This is why the short answers have word limits that are… short. Many of you have told me that they’re really short. This is by design. There’s no room, literally or figuratively, for elaborate storytelling here. We want your responses to be crisp, clear, concise, and matter-of-fact. My advice to those of you trying hard to shoehorn in a supporting narrative: save the additional details for your interview, and trust that we really, truly do want you be factual and direct.
The responses may be short, but I assure you that they matter to us. As we map your application to our criteria, the short answers directly reflect your awareness. As articulated in our criteria, aware Tuck candidates envision what’s ahead, identify coherent goals, and illuminate how the Tuck MBA will advance your aspirations to better the world of business.
QUESTIONS ONE AND TWO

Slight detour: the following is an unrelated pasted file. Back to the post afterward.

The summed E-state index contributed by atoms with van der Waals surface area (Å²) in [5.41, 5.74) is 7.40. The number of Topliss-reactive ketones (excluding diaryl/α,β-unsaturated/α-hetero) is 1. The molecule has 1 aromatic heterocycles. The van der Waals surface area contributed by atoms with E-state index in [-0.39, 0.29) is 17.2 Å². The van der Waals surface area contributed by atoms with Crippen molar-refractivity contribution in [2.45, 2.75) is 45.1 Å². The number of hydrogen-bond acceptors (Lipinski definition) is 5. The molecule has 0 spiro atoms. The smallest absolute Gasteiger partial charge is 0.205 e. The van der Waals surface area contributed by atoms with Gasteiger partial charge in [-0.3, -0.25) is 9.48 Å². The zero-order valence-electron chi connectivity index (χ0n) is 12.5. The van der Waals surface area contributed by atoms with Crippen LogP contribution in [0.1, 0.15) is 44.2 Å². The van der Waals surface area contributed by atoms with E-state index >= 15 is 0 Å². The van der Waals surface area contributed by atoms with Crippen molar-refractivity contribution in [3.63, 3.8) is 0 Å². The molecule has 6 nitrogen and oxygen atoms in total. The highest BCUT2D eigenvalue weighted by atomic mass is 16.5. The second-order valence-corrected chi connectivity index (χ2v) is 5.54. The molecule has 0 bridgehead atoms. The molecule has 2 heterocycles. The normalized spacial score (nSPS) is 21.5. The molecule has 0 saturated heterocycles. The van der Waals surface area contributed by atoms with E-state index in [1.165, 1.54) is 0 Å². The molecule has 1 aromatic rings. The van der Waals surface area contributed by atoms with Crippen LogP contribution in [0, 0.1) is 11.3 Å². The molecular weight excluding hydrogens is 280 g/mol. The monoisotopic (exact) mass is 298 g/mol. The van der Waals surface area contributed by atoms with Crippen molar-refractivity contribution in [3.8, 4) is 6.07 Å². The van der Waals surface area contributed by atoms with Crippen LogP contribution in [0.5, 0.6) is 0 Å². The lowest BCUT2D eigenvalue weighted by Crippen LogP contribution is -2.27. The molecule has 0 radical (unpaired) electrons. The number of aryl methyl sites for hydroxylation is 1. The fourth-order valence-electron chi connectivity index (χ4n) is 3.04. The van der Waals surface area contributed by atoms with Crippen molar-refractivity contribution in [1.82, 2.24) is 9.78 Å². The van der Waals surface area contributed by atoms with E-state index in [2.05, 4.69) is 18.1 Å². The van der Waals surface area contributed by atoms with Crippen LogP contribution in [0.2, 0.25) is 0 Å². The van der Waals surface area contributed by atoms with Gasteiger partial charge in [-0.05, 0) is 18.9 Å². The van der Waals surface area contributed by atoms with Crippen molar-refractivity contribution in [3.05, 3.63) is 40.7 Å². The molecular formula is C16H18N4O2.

While your first essay highlights what you will contribute to Tuck, your short answers convey what you expect to accomplish thereafter. This distinction helps frame the scope of the first question which asks you to share your short-term goals. Some of you have asked for clarification on the short-term time horizon. This question is not asking about your goals while at Tuck; you have opportunities elsewhere to highlight what you will contribute to Tuck such as in your first essay, your fourth short answer response, and your interview. In this first short answer, we’re keen to learn your goals immediately after graduating from Tuck. We stopped short of explicitly specifying that the goals must be professional, as some of you have goals that are both professional and personal. That said, I expect most of you will tell us about the job and the impact you expect to have after you graduate.